As baby boomers approach retirement age and there are less and less nursing homes being opened and more closing, it is concerning if there will be a shortage of these facilities in the next few decades. In 2006, the U.S. Census Bureau reported 78.6 million baby boomers in the U.S., many who will be in their 70’s by 2020, only seven short years away. Will there be enough nursing homes to handle the need when this large group requires full time care?
Elderly Numbers Rise, Nursing Homes Diminish
By 2030, 20% of the nations population will be above 65 years of age, compared to only 13% currently. In addition, the number of 85-year olds will be up 50%. However, the number of nursing homes has decreased in the last decade. From 2000-2009, the total number of nursing homes decreased by 9%. There has been a large decrease not only in the total number of homes but on the amount of new construction of these homes. From 2007-2011, new construction of nursing home units decreased by a third. There are several factors that are contributing to the problem:
- Getting financing for new nursing homes is difficult
- Existing homes are out dated; many were built back in the 1960’s and need many improvements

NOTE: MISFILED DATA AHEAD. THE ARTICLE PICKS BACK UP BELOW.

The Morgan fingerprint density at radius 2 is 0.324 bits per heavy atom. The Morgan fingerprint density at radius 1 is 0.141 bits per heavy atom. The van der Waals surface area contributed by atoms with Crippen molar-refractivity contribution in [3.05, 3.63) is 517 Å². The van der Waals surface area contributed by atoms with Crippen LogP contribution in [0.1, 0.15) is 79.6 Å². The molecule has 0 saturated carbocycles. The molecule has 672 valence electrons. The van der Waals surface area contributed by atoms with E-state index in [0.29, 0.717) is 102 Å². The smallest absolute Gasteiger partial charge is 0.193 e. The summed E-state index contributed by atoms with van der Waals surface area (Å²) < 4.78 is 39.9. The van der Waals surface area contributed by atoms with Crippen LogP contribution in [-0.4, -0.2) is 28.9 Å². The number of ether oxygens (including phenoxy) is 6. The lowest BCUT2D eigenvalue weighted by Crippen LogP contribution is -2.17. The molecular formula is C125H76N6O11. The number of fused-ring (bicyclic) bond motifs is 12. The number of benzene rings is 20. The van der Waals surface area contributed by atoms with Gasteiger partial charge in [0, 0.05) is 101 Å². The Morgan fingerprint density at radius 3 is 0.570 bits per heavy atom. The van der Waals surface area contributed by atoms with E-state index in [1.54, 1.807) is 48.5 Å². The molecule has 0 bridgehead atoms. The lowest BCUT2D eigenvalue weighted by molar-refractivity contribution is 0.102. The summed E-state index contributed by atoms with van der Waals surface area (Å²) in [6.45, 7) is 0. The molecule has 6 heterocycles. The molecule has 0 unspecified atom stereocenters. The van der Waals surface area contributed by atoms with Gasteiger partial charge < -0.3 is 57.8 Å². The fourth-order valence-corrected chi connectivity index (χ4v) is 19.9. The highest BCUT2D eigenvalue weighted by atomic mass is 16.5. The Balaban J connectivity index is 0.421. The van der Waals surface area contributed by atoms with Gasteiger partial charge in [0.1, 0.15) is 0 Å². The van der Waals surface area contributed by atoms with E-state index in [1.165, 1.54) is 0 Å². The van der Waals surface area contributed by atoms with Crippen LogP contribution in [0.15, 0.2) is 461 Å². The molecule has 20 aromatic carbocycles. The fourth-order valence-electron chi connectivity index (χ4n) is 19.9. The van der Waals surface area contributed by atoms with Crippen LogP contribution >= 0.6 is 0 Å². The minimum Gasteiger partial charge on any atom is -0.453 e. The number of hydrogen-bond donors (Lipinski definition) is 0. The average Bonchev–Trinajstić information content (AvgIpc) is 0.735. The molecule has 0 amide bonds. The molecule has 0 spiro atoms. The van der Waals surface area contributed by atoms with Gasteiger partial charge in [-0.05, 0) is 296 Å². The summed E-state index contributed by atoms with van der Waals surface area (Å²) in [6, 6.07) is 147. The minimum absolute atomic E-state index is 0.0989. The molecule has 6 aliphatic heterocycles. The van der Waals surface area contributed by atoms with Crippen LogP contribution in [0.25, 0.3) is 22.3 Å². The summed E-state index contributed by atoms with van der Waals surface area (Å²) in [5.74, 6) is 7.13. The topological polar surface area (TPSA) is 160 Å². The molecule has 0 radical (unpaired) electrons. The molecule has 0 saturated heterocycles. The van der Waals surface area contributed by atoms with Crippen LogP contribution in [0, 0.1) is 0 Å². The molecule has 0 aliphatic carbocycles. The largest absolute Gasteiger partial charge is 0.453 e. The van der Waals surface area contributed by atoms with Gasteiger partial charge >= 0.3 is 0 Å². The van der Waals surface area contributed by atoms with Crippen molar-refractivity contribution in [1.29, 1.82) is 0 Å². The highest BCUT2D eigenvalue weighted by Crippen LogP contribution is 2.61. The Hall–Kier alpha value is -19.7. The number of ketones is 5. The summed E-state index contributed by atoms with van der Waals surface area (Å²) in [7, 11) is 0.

- Medicaid payments have been slashed, cutting into profits
Even the housing market has hurt the nursing home industry. Many elderly that would have used equity in their homes to help pay for nursing home care have lost hundreds of thousands of dollars since the 2008 crash. An estimated $8 trillion dollars have been lost in equity, affecting the amount of money many had counted on for retirement. Nursing home care is expensive and with cuts to both retirement income and to Medicare payments, large companies that are in the industry are not running out to build more. Instead, they do what big business does best; cut staff and services and raise prices to ensure that they still make a profit for their stack holders. The average cost for a private nursing home room rose 30% from 2005 to 2011, averaging $77,745 per year. Although there is not currently a shortage in nursing homes, if there is not a change in the system, there may be one in the near future. Even more concerning than the shortage of beds is whether the care in the homes that are full to capacity will be compromised. With many homes already running their facilities consistently understaffed when they are not full, it may get even worse as the beds fill up. As an elder abuse attorneys, we know that the shortage of nursing homes, there also may be a larger shortage in good care for the elderly. Resources: